Supreme Court to Examine Cake Artist’s Religious Freedom Claim

In addition to delivering a decisive victory for religious liberty this week in its Trinity Lutheran ruling, the U.S. Supreme Court also announced that it will review the case of a Christian cake artist who was hauled before state authorities in Colorado for politely declining to craft a wedding cake celebrating a same-sex ceremony. Jack Phillips, owner of Masterpiece Cakeshop, was ordered by the Colorado Civil Rights Commission in 2014 to create such cakes even though they communicated a message in violation of his beliefs. The commission also included in its order a requirement for Phillips to file quarterly compliance reports demonstrating that he had re-educated his staff about state nondiscrimination law. That ruling was ultimately upheld by the Colorado Supreme Court.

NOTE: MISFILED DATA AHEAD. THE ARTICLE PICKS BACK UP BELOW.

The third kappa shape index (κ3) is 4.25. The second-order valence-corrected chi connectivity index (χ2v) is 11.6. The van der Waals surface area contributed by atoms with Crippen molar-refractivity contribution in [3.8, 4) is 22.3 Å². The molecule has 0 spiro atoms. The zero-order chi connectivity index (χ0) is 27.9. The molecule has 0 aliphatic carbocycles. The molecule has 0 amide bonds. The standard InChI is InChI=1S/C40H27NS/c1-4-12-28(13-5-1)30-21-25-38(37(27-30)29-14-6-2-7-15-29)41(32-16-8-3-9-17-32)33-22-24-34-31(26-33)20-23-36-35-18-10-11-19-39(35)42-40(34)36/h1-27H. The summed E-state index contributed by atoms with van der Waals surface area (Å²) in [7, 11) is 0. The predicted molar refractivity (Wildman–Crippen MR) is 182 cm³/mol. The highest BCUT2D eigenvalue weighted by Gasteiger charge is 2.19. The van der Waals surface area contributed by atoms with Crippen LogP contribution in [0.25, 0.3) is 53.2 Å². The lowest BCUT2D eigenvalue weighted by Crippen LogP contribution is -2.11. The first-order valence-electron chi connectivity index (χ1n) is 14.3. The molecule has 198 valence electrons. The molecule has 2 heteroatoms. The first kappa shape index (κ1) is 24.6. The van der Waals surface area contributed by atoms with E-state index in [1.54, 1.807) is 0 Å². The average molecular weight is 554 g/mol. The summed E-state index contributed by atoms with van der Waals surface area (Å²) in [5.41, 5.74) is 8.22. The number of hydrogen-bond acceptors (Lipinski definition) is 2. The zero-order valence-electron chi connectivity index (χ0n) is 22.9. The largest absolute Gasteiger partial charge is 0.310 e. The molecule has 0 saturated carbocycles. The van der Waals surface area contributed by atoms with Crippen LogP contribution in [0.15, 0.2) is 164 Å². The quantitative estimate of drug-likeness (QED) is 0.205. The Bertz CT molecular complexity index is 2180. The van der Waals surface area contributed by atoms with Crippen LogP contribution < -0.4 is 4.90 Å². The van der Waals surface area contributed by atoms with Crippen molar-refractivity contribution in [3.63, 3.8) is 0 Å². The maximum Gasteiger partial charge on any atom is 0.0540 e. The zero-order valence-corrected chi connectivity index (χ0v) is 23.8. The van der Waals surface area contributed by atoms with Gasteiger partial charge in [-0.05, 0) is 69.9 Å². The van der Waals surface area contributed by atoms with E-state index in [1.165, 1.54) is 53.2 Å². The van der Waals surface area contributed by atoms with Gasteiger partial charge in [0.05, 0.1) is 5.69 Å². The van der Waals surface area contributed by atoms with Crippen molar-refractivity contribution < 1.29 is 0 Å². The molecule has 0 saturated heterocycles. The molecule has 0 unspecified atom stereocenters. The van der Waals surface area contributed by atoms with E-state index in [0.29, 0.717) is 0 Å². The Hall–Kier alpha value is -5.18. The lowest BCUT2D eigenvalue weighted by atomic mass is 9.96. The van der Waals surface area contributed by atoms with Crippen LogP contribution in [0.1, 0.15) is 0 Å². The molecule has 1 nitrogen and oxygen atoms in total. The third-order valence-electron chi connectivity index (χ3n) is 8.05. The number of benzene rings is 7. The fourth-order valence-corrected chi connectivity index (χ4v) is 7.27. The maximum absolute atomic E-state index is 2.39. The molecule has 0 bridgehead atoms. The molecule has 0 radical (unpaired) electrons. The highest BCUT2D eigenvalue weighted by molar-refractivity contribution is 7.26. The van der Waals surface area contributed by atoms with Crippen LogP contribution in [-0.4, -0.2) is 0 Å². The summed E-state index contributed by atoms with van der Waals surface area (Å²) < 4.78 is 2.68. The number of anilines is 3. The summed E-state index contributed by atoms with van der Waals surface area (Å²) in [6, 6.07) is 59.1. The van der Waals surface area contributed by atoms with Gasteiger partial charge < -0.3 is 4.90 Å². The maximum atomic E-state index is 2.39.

Alliance Defending Freedom will be representing Phillips before the nation’s highest court as he seeks relief. On Monday, ADF Senior Counsel David Cortman said, “We are all at risk when government is able to punish citizens like Jack just because it doesn’t like how he exercises his artistic freedom. America must have room for people who disagree to coexist.”

More about this case is available from ADF here, including information about the Colorado commission’s notable rulings in 2015 that several other Denver cake artists were not guilty of discrimination for declining to make cakes communicating a Christian individual’s perspective on marriage that violated their consciences. In a statement commending those decisions by the commission, ADF Senior Counsel Jeremy Tedesco said, “The commission’s inconsistent rulings mean that the owners of these three cake shops may run them according to their beliefs, while Jack cannot. He risks losing his lifelong business altogether if he continues to run it consistent with his faith. Such blatant religious discrimination has no place in our society.”

By Aaron Mercer, Vice President of Government Relations

Published: June 30, 2017


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